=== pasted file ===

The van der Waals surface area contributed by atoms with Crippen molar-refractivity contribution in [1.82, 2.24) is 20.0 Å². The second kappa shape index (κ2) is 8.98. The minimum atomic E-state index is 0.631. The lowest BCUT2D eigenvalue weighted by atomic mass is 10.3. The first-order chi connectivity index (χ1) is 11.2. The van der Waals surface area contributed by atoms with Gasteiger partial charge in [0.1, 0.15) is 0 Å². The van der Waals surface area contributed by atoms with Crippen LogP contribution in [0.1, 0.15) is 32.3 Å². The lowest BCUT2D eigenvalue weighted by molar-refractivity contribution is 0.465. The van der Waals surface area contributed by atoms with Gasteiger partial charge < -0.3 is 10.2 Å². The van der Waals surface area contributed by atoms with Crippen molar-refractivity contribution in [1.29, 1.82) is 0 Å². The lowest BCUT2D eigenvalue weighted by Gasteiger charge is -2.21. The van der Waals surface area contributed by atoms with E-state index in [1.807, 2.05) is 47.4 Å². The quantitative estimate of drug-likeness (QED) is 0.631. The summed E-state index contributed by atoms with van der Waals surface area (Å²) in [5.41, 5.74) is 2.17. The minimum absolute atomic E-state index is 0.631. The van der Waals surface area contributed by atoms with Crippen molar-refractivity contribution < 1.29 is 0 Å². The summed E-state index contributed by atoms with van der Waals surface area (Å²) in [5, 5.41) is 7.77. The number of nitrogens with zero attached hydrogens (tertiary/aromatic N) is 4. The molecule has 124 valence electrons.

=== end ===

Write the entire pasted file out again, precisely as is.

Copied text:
The van der Waals surface area contributed by atoms with Crippen molar-refractivity contribution in [1.82, 2.24) is 20.0 Å². The second kappa shape index (κ2) is 8.98. The minimum atomic E-state index is 0.631. The lowest BCUT2D eigenvalue weighted by atomic mass is 10.3. The first-order chi connectivity index (χ1) is 11.2. The van der Waals surface area contributed by atoms with Gasteiger partial charge in [0.1, 0.15) is 0 Å². The van der Waals surface area contributed by atoms with Crippen LogP contribution in [0.1, 0.15) is 32.3 Å². The lowest BCUT2D eigenvalue weighted by molar-refractivity contribution is 0.465. The van der Waals surface area contributed by atoms with Gasteiger partial charge < -0.3 is 10.2 Å². The van der Waals surface area contributed by atoms with Crippen molar-refractivity contribution in [1.29, 1.82) is 0 Å². The lowest BCUT2D eigenvalue weighted by Gasteiger charge is -2.21. The van der Waals surface area contributed by atoms with E-state index in [1.807, 2.05) is 47.4 Å². The quantitative estimate of drug-likeness (QED) is 0.631. The summed E-state index contributed by atoms with van der Waals surface area (Å²) in [5.41, 5.74) is 2.17. The minimum absolute atomic E-state index is 0.631. The van der Waals surface area contributed by atoms with Crippen molar-refractivity contribution < 1.29 is 0 Å². The summed E-state index contributed by atoms with van der Waals surface area (Å²) in [5, 5.41) is 7.77. The number of nitrogens with zero attached hydrogens (tertiary/aromatic N) is 4. The molecule has 124 valence electrons.